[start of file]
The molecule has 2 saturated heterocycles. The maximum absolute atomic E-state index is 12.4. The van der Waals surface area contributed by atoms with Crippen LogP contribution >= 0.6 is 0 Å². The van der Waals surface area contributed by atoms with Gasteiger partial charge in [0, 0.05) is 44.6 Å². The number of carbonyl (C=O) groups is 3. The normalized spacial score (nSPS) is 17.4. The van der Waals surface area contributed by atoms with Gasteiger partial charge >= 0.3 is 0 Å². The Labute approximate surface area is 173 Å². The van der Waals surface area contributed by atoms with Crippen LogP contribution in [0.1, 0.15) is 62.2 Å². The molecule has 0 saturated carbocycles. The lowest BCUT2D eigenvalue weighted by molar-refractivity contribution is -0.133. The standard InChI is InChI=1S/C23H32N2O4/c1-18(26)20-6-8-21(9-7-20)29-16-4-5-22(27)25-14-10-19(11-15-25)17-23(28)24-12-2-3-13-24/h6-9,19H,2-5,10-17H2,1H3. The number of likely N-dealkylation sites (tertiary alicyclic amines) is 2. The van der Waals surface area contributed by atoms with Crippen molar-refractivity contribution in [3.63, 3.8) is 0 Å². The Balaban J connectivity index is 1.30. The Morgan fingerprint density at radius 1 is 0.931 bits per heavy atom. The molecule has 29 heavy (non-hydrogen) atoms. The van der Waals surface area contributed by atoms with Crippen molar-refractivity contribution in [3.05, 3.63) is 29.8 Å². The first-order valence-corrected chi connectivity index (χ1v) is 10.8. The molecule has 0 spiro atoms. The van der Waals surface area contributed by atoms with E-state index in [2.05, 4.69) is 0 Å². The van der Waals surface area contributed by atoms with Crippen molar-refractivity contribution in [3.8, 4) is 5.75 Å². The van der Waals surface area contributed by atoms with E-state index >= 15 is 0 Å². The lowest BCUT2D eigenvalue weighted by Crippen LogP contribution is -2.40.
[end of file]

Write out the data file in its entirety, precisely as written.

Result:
The molecule has 2 saturated heterocycles. The maximum absolute atomic E-state index is 12.4. The van der Waals surface area contributed by atoms with Crippen LogP contribution >= 0.6 is 0 Å². The van der Waals surface area contributed by atoms with Gasteiger partial charge in [0, 0.05) is 44.6 Å². The number of carbonyl (C=O) groups is 3. The normalized spacial score (nSPS) is 17.4. The van der Waals surface area contributed by atoms with Gasteiger partial charge >= 0.3 is 0 Å². The Labute approximate surface area is 173 Å². The van der Waals surface area contributed by atoms with Crippen LogP contribution in [0.1, 0.15) is 62.2 Å². The molecule has 0 saturated carbocycles. The lowest BCUT2D eigenvalue weighted by molar-refractivity contribution is -0.133. The standard InChI is InChI=1S/C23H32N2O4/c1-18(26)20-6-8-21(9-7-20)29-16-4-5-22(27)25-14-10-19(11-15-25)17-23(28)24-12-2-3-13-24/h6-9,19H,2-5,10-17H2,1H3. The number of likely N-dealkylation sites (tertiary alicyclic amines) is 2. The van der Waals surface area contributed by atoms with Crippen molar-refractivity contribution in [3.63, 3.8) is 0 Å². The Balaban J connectivity index is 1.30. The Morgan fingerprint density at radius 1 is 0.931 bits per heavy atom. The molecule has 29 heavy (non-hydrogen) atoms. The van der Waals surface area contributed by atoms with Crippen molar-refractivity contribution in [3.05, 3.63) is 29.8 Å². The first-order valence-corrected chi connectivity index (χ1v) is 10.8. The molecule has 0 spiro atoms. The van der Waals surface area contributed by atoms with E-state index in [2.05, 4.69) is 0 Å². The van der Waals surface area contributed by atoms with Crippen molar-refractivity contribution in [3.8, 4) is 5.75 Å². The van der Waals surface area contributed by atoms with E-state index >= 15 is 0 Å². The lowest BCUT2D eigenvalue weighted by Crippen LogP contribution is -2.40.